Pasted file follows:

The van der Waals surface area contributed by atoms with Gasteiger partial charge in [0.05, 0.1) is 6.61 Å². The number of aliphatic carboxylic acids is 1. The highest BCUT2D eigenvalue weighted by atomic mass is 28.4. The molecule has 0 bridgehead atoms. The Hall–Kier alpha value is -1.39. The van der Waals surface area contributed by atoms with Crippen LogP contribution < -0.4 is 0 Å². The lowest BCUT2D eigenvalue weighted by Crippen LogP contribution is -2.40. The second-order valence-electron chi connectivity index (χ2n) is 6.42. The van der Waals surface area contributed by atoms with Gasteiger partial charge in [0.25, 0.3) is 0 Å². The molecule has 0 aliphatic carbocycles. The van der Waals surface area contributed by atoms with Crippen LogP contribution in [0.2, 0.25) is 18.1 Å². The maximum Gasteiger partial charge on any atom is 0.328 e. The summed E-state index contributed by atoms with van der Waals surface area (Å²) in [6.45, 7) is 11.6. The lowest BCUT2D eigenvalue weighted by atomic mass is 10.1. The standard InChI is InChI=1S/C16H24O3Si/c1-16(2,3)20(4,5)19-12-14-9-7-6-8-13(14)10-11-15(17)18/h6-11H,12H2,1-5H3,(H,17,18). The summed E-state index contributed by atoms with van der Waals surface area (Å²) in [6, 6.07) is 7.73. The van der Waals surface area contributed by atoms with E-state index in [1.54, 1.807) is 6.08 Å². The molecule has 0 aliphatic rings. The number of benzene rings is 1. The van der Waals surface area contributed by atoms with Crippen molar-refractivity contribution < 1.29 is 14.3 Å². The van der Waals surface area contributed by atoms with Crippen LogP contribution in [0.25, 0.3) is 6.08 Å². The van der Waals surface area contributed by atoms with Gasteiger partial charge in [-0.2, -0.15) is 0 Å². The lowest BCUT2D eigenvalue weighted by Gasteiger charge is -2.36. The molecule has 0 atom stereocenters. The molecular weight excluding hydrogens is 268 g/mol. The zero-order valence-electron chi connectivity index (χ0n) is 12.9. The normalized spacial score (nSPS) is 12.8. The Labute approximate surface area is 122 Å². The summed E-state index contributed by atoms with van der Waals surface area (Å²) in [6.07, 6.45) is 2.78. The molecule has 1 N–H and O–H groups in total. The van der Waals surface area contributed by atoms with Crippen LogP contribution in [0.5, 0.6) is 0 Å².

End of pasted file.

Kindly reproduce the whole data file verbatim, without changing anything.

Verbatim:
The van der Waals surface area contributed by atoms with Gasteiger partial charge in [0.05, 0.1) is 6.61 Å². The number of aliphatic carboxylic acids is 1. The highest BCUT2D eigenvalue weighted by atomic mass is 28.4. The molecule has 0 bridgehead atoms. The Hall–Kier alpha value is -1.39. The van der Waals surface area contributed by atoms with Crippen LogP contribution < -0.4 is 0 Å². The lowest BCUT2D eigenvalue weighted by Crippen LogP contribution is -2.40. The second-order valence-electron chi connectivity index (χ2n) is 6.42. The van der Waals surface area contributed by atoms with Gasteiger partial charge in [0.25, 0.3) is 0 Å². The molecule has 0 aliphatic carbocycles. The van der Waals surface area contributed by atoms with Crippen LogP contribution in [0.2, 0.25) is 18.1 Å². The maximum Gasteiger partial charge on any atom is 0.328 e. The summed E-state index contributed by atoms with van der Waals surface area (Å²) in [6.45, 7) is 11.6. The lowest BCUT2D eigenvalue weighted by atomic mass is 10.1. The standard InChI is InChI=1S/C16H24O3Si/c1-16(2,3)20(4,5)19-12-14-9-7-6-8-13(14)10-11-15(17)18/h6-11H,12H2,1-5H3,(H,17,18). The summed E-state index contributed by atoms with van der Waals surface area (Å²) in [6, 6.07) is 7.73. The van der Waals surface area contributed by atoms with E-state index in [1.54, 1.807) is 6.08 Å². The molecule has 0 aliphatic rings. The number of benzene rings is 1. The van der Waals surface area contributed by atoms with Crippen molar-refractivity contribution < 1.29 is 14.3 Å². The van der Waals surface area contributed by atoms with Crippen LogP contribution in [0.25, 0.3) is 6.08 Å². The van der Waals surface area contributed by atoms with Gasteiger partial charge in [-0.2, -0.15) is 0 Å². The lowest BCUT2D eigenvalue weighted by Gasteiger charge is -2.36. The molecule has 0 atom stereocenters. The molecular weight excluding hydrogens is 268 g/mol. The zero-order valence-electron chi connectivity index (χ0n) is 12.9. The normalized spacial score (nSPS) is 12.8. The Labute approximate surface area is 122 Å². The summed E-state index contributed by atoms with van der Waals surface area (Å²) in [6.07, 6.45) is 2.78. The molecule has 1 N–H and O–H groups in total. The van der Waals surface area contributed by atoms with Crippen LogP contribution in [0.5, 0.6) is 0 Å².